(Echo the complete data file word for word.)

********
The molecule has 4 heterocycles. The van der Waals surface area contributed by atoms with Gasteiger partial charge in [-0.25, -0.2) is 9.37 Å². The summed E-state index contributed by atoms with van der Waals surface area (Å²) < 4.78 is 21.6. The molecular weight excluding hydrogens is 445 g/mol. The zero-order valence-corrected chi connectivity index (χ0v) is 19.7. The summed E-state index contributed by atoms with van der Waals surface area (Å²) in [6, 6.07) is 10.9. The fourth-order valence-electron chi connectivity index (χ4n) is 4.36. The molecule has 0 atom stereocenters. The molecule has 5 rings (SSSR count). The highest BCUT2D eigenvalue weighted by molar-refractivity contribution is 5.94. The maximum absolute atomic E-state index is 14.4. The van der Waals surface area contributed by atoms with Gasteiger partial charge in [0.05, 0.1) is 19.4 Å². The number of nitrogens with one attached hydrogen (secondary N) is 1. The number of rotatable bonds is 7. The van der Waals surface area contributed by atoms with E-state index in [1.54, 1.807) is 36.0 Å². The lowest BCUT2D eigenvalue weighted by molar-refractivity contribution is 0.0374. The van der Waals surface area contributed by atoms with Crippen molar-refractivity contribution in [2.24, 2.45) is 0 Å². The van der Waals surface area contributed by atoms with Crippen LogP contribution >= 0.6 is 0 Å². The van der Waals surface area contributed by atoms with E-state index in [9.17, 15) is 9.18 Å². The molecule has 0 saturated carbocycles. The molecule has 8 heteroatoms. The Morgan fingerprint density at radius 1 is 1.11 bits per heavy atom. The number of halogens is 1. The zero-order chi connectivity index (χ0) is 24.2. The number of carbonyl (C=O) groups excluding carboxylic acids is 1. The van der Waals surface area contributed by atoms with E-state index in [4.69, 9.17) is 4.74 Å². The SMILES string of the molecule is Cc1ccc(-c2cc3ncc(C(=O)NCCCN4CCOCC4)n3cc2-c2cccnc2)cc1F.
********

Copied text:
The molecule has 4 heterocycles. The van der Waals surface area contributed by atoms with Gasteiger partial charge in [-0.25, -0.2) is 9.37 Å². The summed E-state index contributed by atoms with van der Waals surface area (Å²) < 4.78 is 21.6. The molecular weight excluding hydrogens is 445 g/mol. The zero-order valence-corrected chi connectivity index (χ0v) is 19.7. The summed E-state index contributed by atoms with van der Waals surface area (Å²) in [6, 6.07) is 10.9. The fourth-order valence-electron chi connectivity index (χ4n) is 4.36. The molecule has 0 atom stereocenters. The molecule has 5 rings (SSSR count). The highest BCUT2D eigenvalue weighted by molar-refractivity contribution is 5.94. The maximum absolute atomic E-state index is 14.4. The van der Waals surface area contributed by atoms with Gasteiger partial charge in [0.05, 0.1) is 19.4 Å². The number of nitrogens with one attached hydrogen (secondary N) is 1. The number of rotatable bonds is 7. The van der Waals surface area contributed by atoms with E-state index in [1.54, 1.807) is 36.0 Å². The lowest BCUT2D eigenvalue weighted by molar-refractivity contribution is 0.0374. The van der Waals surface area contributed by atoms with Crippen molar-refractivity contribution in [2.24, 2.45) is 0 Å². The van der Waals surface area contributed by atoms with Crippen LogP contribution >= 0.6 is 0 Å². The van der Waals surface area contributed by atoms with E-state index in [9.17, 15) is 9.18 Å². The molecule has 0 saturated carbocycles. The molecule has 8 heteroatoms. The Morgan fingerprint density at radius 1 is 1.11 bits per heavy atom. The number of halogens is 1. The zero-order chi connectivity index (χ0) is 24.2. The number of carbonyl (C=O) groups excluding carboxylic acids is 1. The van der Waals surface area contributed by atoms with E-state index in [4.69, 9.17) is 4.74 Å². The SMILES string of the molecule is Cc1ccc(-c2cc3ncc(C(=O)NCCCN4CCOCC4)n3cc2-c2cccnc2)cc1F.